While Jeff Hornacek failed to find minutes for the young guys, David Fizdale is poised to have plenty of opportunity to feature a youth-driven, bottom-dwelling team. Here’s what New York’s coach can do to have a successful, albeit probable losing, season.

Despite the patience bespoken by the New York Knicks’ leadership, at the end of the day basketball, like any other profession, is a business. That means seeing results in action.

Compound that with being a first-year head coach in New York, and you’ll find yourself in a tricky situation. David Fizdale, formally of the Memphis Grizzlies and Miami Heat before that, steps inside the hallowed grounds of Madison Square Garden. While we’ve already asterisked the season, which begins for New York tomorrow, Knicks fans and league skeptics need to see Fizdale pull together a roster of former lottery picks (Kevin Knox, Frank Ntilikina, Mario Hezonja, Emmanuel Mudiay, Noah Vonleh, Trey Burke), undrafted free agents (Ron Baker, Allonzo Trier), and wily veterans (Courtney Lee, Lance Thomas, Enes Kanter). Oh, and there’s that Latvian unicorn casting a seven-foot shadow as the subtext of the entire season dubbed a rebuilding one. So how can Fizdale succeed amid sweepingly low expectations?

The first answer is short and sweet: lean into the youth movement and do justice to Kevin Knox and Frank Ntilikina. Following that…it gets complicated.

Feature the High-Risk, High Reward Young Players

The biggest—and most justified—criticism of the previous head coach, Jeff Hornacek, a Phil Jackson hire, was his reluctance to lean into the youth movement that has guided the tanking New York Knicks since 2014–15. Hornacek preferred to play veterans on loose leashes rather than find ample time for the young guys (well, until Porzingis went down in the first week of February). That shouldn’t be an issue for David Fizdale, as the two-time NBA champion (as an assistant coach) has the green light to roll out the youngins with little to no consequences from his superiors—team president Steve Mills and general manager Scott Perry. Fiz has deployed a few starting lineups during the five-game preseason, but the bulk of those units included the 26-year-olds Tim Hardaway Jr. and Kanter, 19-year-old Knox, the vet Thomas who’ll likely start the season at power forward, and a rotating audition of 25-year-old G League alumnus Burke, Denver Nuggets cast off and still 22-year-old Mudiay, 20-year-old project Ntilikina, and the undrafted, $4.5 million earner Baker.

All signs point toward starting the Frenchman guard-of-no-position Ntilikina on Wednesday against Atlanta—watch out, Trae Young—but even if Frank doesn’t start, Fizdale can find success in his first season with the Knicks by deploying the versatile 6-6 sophomore across numerous positions and spots on the floor. Frank showed improvement from his rookie campaign in the final two preseason games when, yes, he was at point guard, but more importantly when he was on the floor. In simple terms, Ntilikina can be an impact player due to his instincts, mobility, and clamp-down defense. Now, whether he can figure it out on the offensive end remains to be seen, and this is where Fizdale can unlock the former eighth-overall draft pick.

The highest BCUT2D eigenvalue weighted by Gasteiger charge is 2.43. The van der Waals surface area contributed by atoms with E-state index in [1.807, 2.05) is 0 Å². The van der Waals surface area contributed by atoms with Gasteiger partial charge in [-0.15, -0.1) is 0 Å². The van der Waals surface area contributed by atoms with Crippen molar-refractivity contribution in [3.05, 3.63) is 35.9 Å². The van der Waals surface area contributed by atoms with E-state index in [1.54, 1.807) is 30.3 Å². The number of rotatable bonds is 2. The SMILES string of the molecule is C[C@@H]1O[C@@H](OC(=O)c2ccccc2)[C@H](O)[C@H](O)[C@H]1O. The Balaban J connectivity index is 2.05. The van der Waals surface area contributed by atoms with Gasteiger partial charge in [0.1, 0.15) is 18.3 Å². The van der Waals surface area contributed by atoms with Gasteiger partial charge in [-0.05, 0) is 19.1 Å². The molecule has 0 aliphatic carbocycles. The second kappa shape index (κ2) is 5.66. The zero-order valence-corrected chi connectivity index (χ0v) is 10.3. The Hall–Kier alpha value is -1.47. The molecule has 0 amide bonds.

Much of Fizdale’s success or failure will be tied to the development of The French Prince—and that’s not exactly fair, sure. The Los Angeles native was not in the war room when the Knicks drafted Ntilikina, but this is a guard’s league—hell, it’s a point guard’s league—and unlocking Mike Conley in Memphis earned Fiz praise throughout league circles. New York’s coach will have to bestow the confidence in Frank that Conley seemingly grew into during David’s tenure in Grind City. That means waving the green flag and putting Ntilikina in shoot first, think later role. We’ve seen Frank work the offense to moderate prosperity, but what’s holding himself back is himself. Fizdale’s guidance should provide Odell Beckham Jr. Jr. the courage to make mistakes and learn from them instead of worrying about getting buried on the bench. Besides, he’ll have to wait another year to legally consume liquid courage if all else fails.

The publicized slippings of Kevin Knox during the preseason were…unfortunate, but we hold value in Knox’s potential because he’s a bona fide playmaker. Despite fumbling the ball 15 times in five games—and 10 in two consecutive matches—the ninth overall selection could develop into a threat on the wing due to his spatial awareness, solid outside shot, and natural rhythm with his floater. His finishing around the basket will come, but Fizdale has shown trust in the Knicks youth in spades as Knox played the highest total minutes in dress rehearsal, 125, and the second-most field-goal attempts on the team with 49, per NBA Stats. The Kentucky Wildcat also recorded six steals while the squad averaged the second-most steals among NBA teams in preseason with 11.0. (You may not want to read into this stat, though: the Knicks had the 10th-best Defensive Rating in preseason—but still managed to earn a negative Net Rating, so it’s not all rosy.)